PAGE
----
Vince Pawis knows the term 'Indian summer' isn't rooted in his Anishnabek culture.

But that description for an autumn warm spell has always been part of his life.

"I always just heard it as Indian summer. My mom would say 'This is our Indian summer.' And then the leaves would fall," recalls the executive director of the White Buffalo Healing Lodge near Shawanaga First Nation, on the shores of Georgian Bay, south of Sudbury.

"I don't view it as an offensive thing. It was always called that."

But Pawis says that this hot spell—that made it tough for him for find a moose to shoot for the traditional change of season feast he hosted this weekend— doesn't count, since it wasn't preceded by cold autumn weather.

Vince Pawis

Vince Pawis is executive director of the White Buffalo Healing Lodge in Shawanaga First Nation south of Sudbury. (Supplied )

That's also the understanding of Environment Canada meteorologist Peter Kimbell, although he says it's never been used by weather scientists as an "official term."

"I would doubt that people would term this as Indian summer at the beginning of the fall, because it is still possible to get warm temperatures," he says.

Some people define Indian summer more specifically as a hot weather that comes after a killing frost in the fall.

The origin of the name is quite murky, although does originate in North America. 

Some believe it was coined by European settlers who observed Indigenous people hunting during hot fall days. More derogatory theories say it refers to a summer that is not on time or one that is phony or fake.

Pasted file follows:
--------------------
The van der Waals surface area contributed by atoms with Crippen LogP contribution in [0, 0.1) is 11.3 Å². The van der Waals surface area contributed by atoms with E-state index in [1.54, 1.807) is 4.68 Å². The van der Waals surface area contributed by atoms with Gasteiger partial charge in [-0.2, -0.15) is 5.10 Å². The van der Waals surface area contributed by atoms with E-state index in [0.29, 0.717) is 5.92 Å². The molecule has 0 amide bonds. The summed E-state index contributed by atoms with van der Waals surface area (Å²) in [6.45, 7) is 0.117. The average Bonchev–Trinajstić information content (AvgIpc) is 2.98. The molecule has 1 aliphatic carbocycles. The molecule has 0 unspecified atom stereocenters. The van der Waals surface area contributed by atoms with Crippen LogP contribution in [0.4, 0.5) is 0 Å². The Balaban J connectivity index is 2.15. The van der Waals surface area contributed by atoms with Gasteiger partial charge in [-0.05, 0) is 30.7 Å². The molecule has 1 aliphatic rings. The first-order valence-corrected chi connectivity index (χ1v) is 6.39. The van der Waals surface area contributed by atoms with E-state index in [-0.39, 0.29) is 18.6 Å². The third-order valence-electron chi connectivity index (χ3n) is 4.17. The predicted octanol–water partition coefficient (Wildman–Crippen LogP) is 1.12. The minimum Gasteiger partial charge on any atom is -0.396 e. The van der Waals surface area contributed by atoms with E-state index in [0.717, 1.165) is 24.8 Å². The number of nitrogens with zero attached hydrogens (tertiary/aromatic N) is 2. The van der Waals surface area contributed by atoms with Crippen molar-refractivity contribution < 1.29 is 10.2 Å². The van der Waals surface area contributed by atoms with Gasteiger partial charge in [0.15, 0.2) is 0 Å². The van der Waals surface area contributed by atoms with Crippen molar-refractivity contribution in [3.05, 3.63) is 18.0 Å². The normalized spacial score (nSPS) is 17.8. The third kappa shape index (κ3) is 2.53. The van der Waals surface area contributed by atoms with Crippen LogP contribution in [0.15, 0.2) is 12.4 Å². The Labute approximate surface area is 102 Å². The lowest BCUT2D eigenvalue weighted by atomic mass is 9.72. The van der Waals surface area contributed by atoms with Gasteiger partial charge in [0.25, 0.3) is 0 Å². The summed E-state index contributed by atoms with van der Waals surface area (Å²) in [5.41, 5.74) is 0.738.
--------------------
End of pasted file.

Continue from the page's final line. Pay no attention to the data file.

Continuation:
The term has now migrated to other parts of the English speaking world, with newspaper articles in Britain and Australia now mentioning Indian summer. Although in other European countries, such as Germany, an autumn hot spell is traditionally called "old woman's summer" or "grandmother's summer."

Fall leaves

Experts say that the unseasonably warm September could have an impact on fall colours across northern Ontario. (David Donnelly/CBC)

Whatever you call it, Kimbell says this has been a rare hotspell, caused by the jet stream shifting strangely to the north and carrying with it hot humid conditions and bringing a string of record-setting days in northern Ontario since the official start of autumn on Sept. 22.

"We have seen temperatures this warm in the past, the record temperature for the 24th was actually 1888 with 32.8 degrees C," says Kimbell.

"If you look back in the distant past, you do find some warm temperatures as well, but the string of hot days we're getting now is quite unusual."